• Shark cage diving in Gansbaai, South Africa with Marine Dynamics. Experience the exceptional and come face to face with a great white shark! 

  • The exact world record white shark is a contested issue, but chances are it is between 6-7m. In Gansbaai, the largest white shark ever caught was at Danger Point and measured up to 5.9m.

  • If you see a white shark in the water don’t panic. Chances are high that the shark has already detected you and isn’t interested. White shark attacks are normally associated with poor visibility, so avoid murky conditions.

  • White sharks have a unique system called a “counter current heat exchange”, which keeps their body  tempreture +/- 7C above the surrounding water temperature. 

  • All sharks have an incredibly unique system on the tip of their nose called the “ampillae of Lorenzini”. These are small pores filled with a gel that transmits the electrical currents in the water to the shark’s brain so that it can assess its environment.

  • White sharks give birth to live young (not eggs), and they give birth to 6-8 pups at one time. Pups are usually between 1.0-1.5m in length and are born with teeth.

  • Body language has been a well documented form of shark communication and has identified body arching, jaw gaping, and other postures as specific social tactics.


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When does a white shark come up to breathe?

Tuesday, July 03, 2012 |  1 Comment Tags: Great Oxygenation event,

Author: Michelle Wcisel (Marine Biologist)
To Michelle, a born and bred American from Michigan, the sea resembles another planet within Earth where intelligent "extraterrestrial" beings and thriving systems flourish in the depths where there is neither oxygen nor sunlight. "So many of us gaze at the stars in wonder when we should be looking into our oceans!"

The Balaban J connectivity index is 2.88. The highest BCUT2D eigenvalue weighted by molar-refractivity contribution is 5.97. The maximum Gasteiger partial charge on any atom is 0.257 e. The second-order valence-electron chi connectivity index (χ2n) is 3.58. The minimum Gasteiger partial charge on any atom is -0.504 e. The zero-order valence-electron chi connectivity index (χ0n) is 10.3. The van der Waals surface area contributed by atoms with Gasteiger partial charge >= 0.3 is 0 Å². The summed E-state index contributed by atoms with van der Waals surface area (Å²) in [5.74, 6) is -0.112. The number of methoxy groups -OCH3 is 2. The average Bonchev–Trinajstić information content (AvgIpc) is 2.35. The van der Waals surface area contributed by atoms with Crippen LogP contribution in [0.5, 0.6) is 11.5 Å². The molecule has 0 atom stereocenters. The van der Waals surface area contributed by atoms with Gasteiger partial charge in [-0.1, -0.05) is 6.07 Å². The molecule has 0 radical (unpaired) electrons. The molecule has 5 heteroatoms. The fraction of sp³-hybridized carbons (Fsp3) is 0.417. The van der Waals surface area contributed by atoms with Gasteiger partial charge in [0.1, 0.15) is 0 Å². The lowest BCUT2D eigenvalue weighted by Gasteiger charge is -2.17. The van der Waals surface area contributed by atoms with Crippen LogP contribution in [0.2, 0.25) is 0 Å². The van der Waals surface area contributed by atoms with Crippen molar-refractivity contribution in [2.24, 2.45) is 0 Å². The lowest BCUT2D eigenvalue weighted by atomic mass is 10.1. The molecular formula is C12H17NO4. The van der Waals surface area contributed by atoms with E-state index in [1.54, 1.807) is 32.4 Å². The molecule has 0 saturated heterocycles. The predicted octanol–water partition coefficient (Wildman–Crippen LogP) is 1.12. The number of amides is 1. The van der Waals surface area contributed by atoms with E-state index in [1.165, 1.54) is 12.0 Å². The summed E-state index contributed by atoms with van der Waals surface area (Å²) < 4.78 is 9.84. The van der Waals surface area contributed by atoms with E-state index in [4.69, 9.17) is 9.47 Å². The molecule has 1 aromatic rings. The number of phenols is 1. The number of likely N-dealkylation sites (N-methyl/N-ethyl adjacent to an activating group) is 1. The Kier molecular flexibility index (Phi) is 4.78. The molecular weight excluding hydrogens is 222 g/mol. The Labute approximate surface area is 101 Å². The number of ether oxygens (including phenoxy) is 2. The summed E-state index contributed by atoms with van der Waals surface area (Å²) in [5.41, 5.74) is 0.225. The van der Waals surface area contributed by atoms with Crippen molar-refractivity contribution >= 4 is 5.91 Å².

Have you ever wondered how sharks breathe?  Never fear, the Marine Dynamics shark fact blog is here!  Shark do not breathe oxygen from the air with lungs like we and dolphins do, so for this reason sharks do not surface to breathe. You would be shocked how many times this question rears its ugly head on Slashfin!  Now that that's out of the way, lets dive into the science...

First off, why do most animals breathe oxygen today?  The answer to this question is more incredible than you may realise.  In the history of life on Earth, the largest extinction of most life was the "Great Oxygenation Event" not the dinosaur comet.  2.5 billion years ago, a new life-form (cyanobacteria) was multiplying at an alarming rate and producing so much free oxygen  that it saturated the atmosphere and leached into the oceans. Before this period, most life on earth was anaerobic so this massive oxygenation killed the majority of living organisms on Earth. Oxygen, then, was an incredibly poisonous gas.  This extinction left a massive niche for organisms that could metabolize oxygen, and this lead to a new explosion of life forms that all us oxygen breathing beings can trace our lineage back to.  Does this history sound a bit familiar to the CO2 crisis we are seeing now?  Life will carry on, just we won't be a part of it...

Off my soap box and onto the sharks, most fish need oxygen to live but extract oxygen from the ocean using gills.  Most shark and ray species have 5 gill slits running on each side of the head, and as a shark moves through the water the water passes over these gills and specialized thin lined blood vessels within absorb oxygen.  Just like how specialized blood vessels within your lungs absorb the oxygen and transport it to your circulatory system.  That's the basics, but some of the physiology behind it is so awesome, so if you're game, keep reading. 

Unlike bony fish, sharks and rays do not have a protective covering over their gills (called an operculum).  This covering aids ventilation of gills, which is why most bony fish do not have to constantly move to keep water flowing.  You know how kids (and many celebrity women pout faces) make fish faces using their hands on either side?  Those hands are actually mimicing the water flushing action of the operculum.  Most sharks must move in order to breathe, which we discussed already in the "How do sharks sleep" blog.  But some bottom dwelling sharks also have spiricles which are small valves positioned behind the eye that move water over their gills even if they are stationary (pictured below). 

This is a great example of a physiological 'problem' with two branches of evolution coming up with two very difference solutions.  Due to their structures, fish must, one way or another, flush water over their gills.  The boney fish branch made an operculum and the slow bottom dwelling sharks made a spiricle


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